“Thunder Force” is nearly half over before the action-comedy lands on a real joke: the introduction of co-star Jason Bateman as a half-superhero mutant with crab arms instead of human appendages. Jokes aside, Bateman’s “The Crab” also makes for a good foil to the eponymous Thunder Force, a pair of unexpected crime fighters who have emerged to battle the supervillain crime wave that has consumed the world since their childhood. They need all the help (or hurt) they can get.
Melissa McCarthy as lovable loser Lydia (AKA The Hammer) and Octavia Spencer as her super-smart former BFF Emily (AKA Bingo) are only on their first mission when they meet The Crab, and their do-gooding is soon upended by the career criminals they’re intent on stopping. And then, suddenly, weirdly, Lydia and The Crab connect, kicking off a dream sequence in which these two outsiders dance and twirl and spin to the dulcet tones of Glenn Frey’s “You Belong to the City.”
It’s the strangest thing in “Thunder Force.” It’s also the first moment that director Ben Falcone’s Netflix outing shows any sense of pizzazz or creativity, a silly moment in a silly film that hints at something different than the limp, well-meaning superhero send-up that’s on offer. While McCarthy and Spencer do their damndest to make the family-friendly feature work — McCarthy in particular brings real texture to her charming slacker with a heart of gold, a role she’s played so many times before — “Thunder Force” isn’t clever enough to break new ground in the superhero milieu, nor is it silly enough to mine its material for the kind of jokes that would make it distinctive.
It all opens with a snappy, comic book-styled animation sequence that sets up the world in 1983, when a series of “interstellar cosmic rays” hit the Earth and caused “genetic transformation in a select few.” Unfortunately, the super-power rays only impacted sociopaths (let’s not even try to unpack that throwback take on mental illness). Since then, the world (though we only ever see Chicago; “Thunder Force” has neither the time nor the budget for global ramifications) has become overrun by “Miscreants,” crime-loving freaks with all sorts of powers.
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Young Emily (Bria Danielle) has a particular disdain for the Miscreants: They killed her geneticist parents, who were trying to find a way to help turn regular people into superheroes (who could then fight the Miscreants). It’s her life’s mission to stop them, and she’s got the brains to do it. After the tragedy, Emily moves in with her grandma (Marcella Lowery) and lands at a school where she befriends Lydia (charmingly played by Falcone and McCarthy’s own daughter, Vivian Falcone), a sweet slacker with a strong altruistic streak. Through high school, mismatched Lydia and Emily remain rock solid, until a well-intentioned Lydia accidentally upends Emily’s academic dreams, and the pair fall out.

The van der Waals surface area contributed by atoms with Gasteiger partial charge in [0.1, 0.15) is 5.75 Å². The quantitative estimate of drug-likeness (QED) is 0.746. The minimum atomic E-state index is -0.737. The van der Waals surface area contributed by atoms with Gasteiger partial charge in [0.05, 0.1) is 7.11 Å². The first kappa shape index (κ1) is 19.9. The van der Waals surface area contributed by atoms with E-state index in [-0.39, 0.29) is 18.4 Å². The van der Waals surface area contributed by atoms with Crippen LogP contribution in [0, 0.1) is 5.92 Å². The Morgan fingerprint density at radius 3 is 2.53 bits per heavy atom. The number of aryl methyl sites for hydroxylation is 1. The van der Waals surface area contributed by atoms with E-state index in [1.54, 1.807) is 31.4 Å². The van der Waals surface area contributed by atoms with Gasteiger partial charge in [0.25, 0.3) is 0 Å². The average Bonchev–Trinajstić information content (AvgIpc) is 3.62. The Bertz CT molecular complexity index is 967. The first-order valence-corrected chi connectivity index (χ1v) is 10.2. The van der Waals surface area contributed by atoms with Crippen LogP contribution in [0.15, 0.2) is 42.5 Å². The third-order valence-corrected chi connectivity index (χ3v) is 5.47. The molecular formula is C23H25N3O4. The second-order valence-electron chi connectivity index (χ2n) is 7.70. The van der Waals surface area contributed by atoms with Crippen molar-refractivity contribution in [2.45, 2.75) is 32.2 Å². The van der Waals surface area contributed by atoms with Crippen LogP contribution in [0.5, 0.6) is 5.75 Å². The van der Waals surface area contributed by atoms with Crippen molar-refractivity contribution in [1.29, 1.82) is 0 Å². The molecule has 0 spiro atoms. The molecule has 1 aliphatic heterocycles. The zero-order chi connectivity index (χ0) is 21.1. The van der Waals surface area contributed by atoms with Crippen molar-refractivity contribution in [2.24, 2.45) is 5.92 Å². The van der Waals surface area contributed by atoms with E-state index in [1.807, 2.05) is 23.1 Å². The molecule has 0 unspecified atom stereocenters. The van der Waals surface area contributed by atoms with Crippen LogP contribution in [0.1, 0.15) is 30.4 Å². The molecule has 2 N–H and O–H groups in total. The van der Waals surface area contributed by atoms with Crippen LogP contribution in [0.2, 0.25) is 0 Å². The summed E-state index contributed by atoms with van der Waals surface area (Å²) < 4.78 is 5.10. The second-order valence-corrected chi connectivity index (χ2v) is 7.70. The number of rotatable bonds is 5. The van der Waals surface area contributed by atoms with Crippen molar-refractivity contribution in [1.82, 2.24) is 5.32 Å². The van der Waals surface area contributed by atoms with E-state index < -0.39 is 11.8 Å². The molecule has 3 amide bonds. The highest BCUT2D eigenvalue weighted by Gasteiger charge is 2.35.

Cut to present day and the Miscreants are still tearing up the world, Lydia has never gotten over losing her best friend, and Emily is a famous scientist on the cusp of a breakthrough. A series of contrivances — Falcone’s script never hesitates to embrace an incomprehensible coincidence — reunite the duo and finds Lydia injected with a serum designed to either a) kill her or b) gift her with super-strength.
Lydia lives, and soon she’s undergoing a series of increasingly strange and gross training exercises (if you’re averse to raw chicken, be ready to look away). Soon enough, Emily joins her, opting to take the second part of the serum, in hopes of becoming invisible. Being her own guinea pig is a very weird choice for a famous genius like Emily, who is well-known to the world and Chicago in particular, and an even dumber one when the women start fighting crime with no attempt to obscure their identities.
Clearly we’re not meant to pull too hard at the narrative threads of “Thunder Force,” but what are we supposed to do? Falcone is unwilling to embrace his film’s inherent goofiness, settling on a mayoral race subplot led by a shockingly flat Bobby Cannavale. (Of note: How do you make Bobby Cannavale flat?) Audiences will likely forget some of these twists and turns, as Falcone often abandons that story to dabble in long stretches of McCarthy doing Urkel impersonations. These impersonations are funny, of course, and McCarthy also turns in some quite lovely character work here, particularly as she bonds with Emily’s smart daughter (Taylor Mosby). But to what end?
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But back to The Crab. This crustacean-obsessed subplot is the film’s funniest recurring gag, but also its most nonsensical — was the crab who bit Bateman’s character also a sociopath, or is this a case of a writer failing to remember the tenets of his narrative setup? Such are the questions inspired by “Thunder Force” that are never, ever answered. Having the time to ponder them in the film’s padded 105-minute running time is a strong indicator that the comedy doesn’t fly fast and furious.
It’s enough to make anyone beg for the bizarre: Less questions about insane sea creatures and the intricacies of Chicago politics, more sequences involving Melissa McCarthy salaciously rubbing butter on Bateman’s crab arms and bits that involve Octavia Spencer kicking bad-guy butt! Now that’s a Thunder Force to be reckoned with.
“Thunder Force” is now streaming on Netflix.